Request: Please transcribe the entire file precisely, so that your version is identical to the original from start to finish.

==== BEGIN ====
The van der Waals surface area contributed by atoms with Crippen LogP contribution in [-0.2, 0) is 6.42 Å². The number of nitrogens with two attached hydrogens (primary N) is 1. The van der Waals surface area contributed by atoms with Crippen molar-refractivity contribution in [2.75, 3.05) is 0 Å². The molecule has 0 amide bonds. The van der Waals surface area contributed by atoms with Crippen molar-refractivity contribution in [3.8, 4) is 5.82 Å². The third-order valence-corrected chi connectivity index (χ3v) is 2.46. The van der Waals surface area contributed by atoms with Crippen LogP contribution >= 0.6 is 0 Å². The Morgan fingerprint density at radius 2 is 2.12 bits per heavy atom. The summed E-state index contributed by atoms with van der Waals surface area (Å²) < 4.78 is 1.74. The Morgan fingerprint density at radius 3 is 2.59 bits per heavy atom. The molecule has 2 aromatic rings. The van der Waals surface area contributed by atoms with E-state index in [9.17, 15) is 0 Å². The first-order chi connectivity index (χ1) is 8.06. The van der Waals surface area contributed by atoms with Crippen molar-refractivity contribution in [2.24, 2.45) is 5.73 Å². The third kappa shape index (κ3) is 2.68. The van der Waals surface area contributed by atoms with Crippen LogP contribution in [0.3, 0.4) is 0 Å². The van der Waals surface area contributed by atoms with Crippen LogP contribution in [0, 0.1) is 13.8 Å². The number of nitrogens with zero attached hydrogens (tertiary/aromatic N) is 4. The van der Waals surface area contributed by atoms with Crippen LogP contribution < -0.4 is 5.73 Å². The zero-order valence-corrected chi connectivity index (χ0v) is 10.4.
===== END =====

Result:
The van der Waals surface area contributed by atoms with Crippen LogP contribution in [-0.2, 0) is 6.42 Å². The number of nitrogens with two attached hydrogens (primary N) is 1. The van der Waals surface area contributed by atoms with Crippen molar-refractivity contribution in [2.75, 3.05) is 0 Å². The molecule has 0 amide bonds. The van der Waals surface area contributed by atoms with Crippen molar-refractivity contribution in [3.8, 4) is 5.82 Å². The third-order valence-corrected chi connectivity index (χ3v) is 2.46. The van der Waals surface area contributed by atoms with Crippen LogP contribution >= 0.6 is 0 Å². The Morgan fingerprint density at radius 2 is 2.12 bits per heavy atom. The summed E-state index contributed by atoms with van der Waals surface area (Å²) < 4.78 is 1.74. The Morgan fingerprint density at radius 3 is 2.59 bits per heavy atom. The molecule has 2 aromatic rings. The van der Waals surface area contributed by atoms with E-state index in [9.17, 15) is 0 Å². The first-order chi connectivity index (χ1) is 8.06. The van der Waals surface area contributed by atoms with Crippen molar-refractivity contribution in [2.24, 2.45) is 5.73 Å². The third kappa shape index (κ3) is 2.68. The van der Waals surface area contributed by atoms with Crippen LogP contribution in [0.3, 0.4) is 0 Å². The van der Waals surface area contributed by atoms with Crippen LogP contribution in [0, 0.1) is 13.8 Å². The number of nitrogens with zero attached hydrogens (tertiary/aromatic N) is 4. The van der Waals surface area contributed by atoms with Crippen LogP contribution < -0.4 is 5.73 Å². The zero-order valence-corrected chi connectivity index (χ0v) is 10.4.